Natural disasters’ increase triggers for violence against women and girls
‘Natural disasters,’ sparked by climate change and other natural hazards, increase the triggers for violence against women and girls by boosting the means, opportunity, and underlying drivers, finds a review of the available evidence, published in the online journal BMJ Global Health.
As these disasters are increasing in frequency, severity, and duration worldwide, this consequence must now be formally recognised in public health, violence prevention, and disaster management strategies, urge the researchers.
Over the past two decades, 7348 disasters precipitated by natural hazards were recorded. This is nearly double the number recorded between 1980 and 1999. And between 2008 and 2017, most (84%) of all recorded disasters were related to climate issues.
The researchers base their conclusions on a systematic review of the available published evidence, looking at the association between disasters from natural hazards and violence against women and girls.
Of 37 relevant studies, 20 were quantitative, 16 qualitative (interviews;case studies) and 1 was a mixed-methods design. They assessed exposure to disasters caused by different natural hazard types, including droughts, floods, and hurricanes.
The violence was primarily physical, psychological and sexual. Some studies also looked at murder, controlling or aggressive behaviour, forced early marriage and financial violence.
More than a third (37%) of perpetrators were current or former partners, 15% relatives, 12% strangers, 11% authority figures, 8% friends/neighbours and 16.5% unspecified or other types of perpetrators.
Eight of the 20 quantitative studies found that natural disasters were associated with increased violence against women and girls, and four others found positive associations with particular types of violence.
Five found no association between natural disasters and violence against women and girls, but two commented on exceptionally high rates of this type of violence before the occurrence of a natural disaster.
But the researchers note that violence against women is often under reported, a factor that was evident in the qualitiative studies.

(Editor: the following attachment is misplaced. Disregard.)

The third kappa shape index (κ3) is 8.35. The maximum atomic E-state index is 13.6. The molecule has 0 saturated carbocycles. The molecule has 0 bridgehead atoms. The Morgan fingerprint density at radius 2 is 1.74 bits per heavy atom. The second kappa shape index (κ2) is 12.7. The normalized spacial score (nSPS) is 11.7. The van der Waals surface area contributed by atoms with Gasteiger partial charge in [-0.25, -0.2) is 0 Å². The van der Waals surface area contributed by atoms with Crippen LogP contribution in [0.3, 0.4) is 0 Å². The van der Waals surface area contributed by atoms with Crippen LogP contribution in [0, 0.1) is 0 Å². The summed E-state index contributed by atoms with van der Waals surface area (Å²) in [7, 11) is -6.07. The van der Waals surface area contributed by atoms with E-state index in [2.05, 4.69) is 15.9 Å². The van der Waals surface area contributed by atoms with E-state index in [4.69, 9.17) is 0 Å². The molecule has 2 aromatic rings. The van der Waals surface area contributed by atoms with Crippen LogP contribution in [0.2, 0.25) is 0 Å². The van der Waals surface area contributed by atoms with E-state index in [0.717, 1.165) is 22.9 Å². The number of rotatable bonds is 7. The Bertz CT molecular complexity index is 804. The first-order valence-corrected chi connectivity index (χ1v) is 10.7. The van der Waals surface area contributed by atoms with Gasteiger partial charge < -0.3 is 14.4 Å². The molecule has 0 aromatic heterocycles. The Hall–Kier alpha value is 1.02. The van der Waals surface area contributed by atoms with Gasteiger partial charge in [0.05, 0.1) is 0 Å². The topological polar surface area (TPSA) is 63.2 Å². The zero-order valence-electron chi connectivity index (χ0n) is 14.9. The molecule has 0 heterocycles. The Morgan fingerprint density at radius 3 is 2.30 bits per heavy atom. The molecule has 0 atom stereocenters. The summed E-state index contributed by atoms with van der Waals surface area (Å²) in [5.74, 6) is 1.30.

The 16 qualitative studies and the one mixed method study all described violence against women and girls in the wake of natural disasers.
Three main possible triggers emerged: an increase in stressors that spark violence, such as trauma, mental health issues, financial insecurity; an increase in enabling environments, such as absence of policing, health and support services, breakdown of family structures and social isolation; and a worsening of existing drivers, such as gender and social inequalities, lack of female representation and inclusion, etc.
The health consequences for women include unintended pregnancies, unsafe abortions, miscarriages, sexually transmitted infections, poor overall health for mothers and babies, physical injuries, mental health issues, and deaths from murder or suicide, note the researchers.
Although the first known global systematic review of the impact of natural disasters on women’s and girls’ risk of violence, the researchers acknowledge the lack of high quality, rigorously designed studies and the shortcomings of exposure and outcome measures used in the included studies.
“More high-quality research with greater geographical scope and use of standardised exposure and outcome measures is critical to generate further knowledge on the magnitude of the issue and mechanisms,” they write.
“As populations are increasingly affected by climate-related disasters and [violence against women and girls] can have severe and lasting health impacts, existing knowledge must inform rapid action across policy and practice,” they insist.
“At the policy level, greater awareness on disaster related [violence against women and girls], gender-sensitive [disaster relief] policies and inclusion of women in disaster management are critical.
“Further, systems for rapid and effective coordination between disaster management, law enforcement and health authorities must be defined clearly to prevent [this type of violence] and address its health consequences,” they conclude.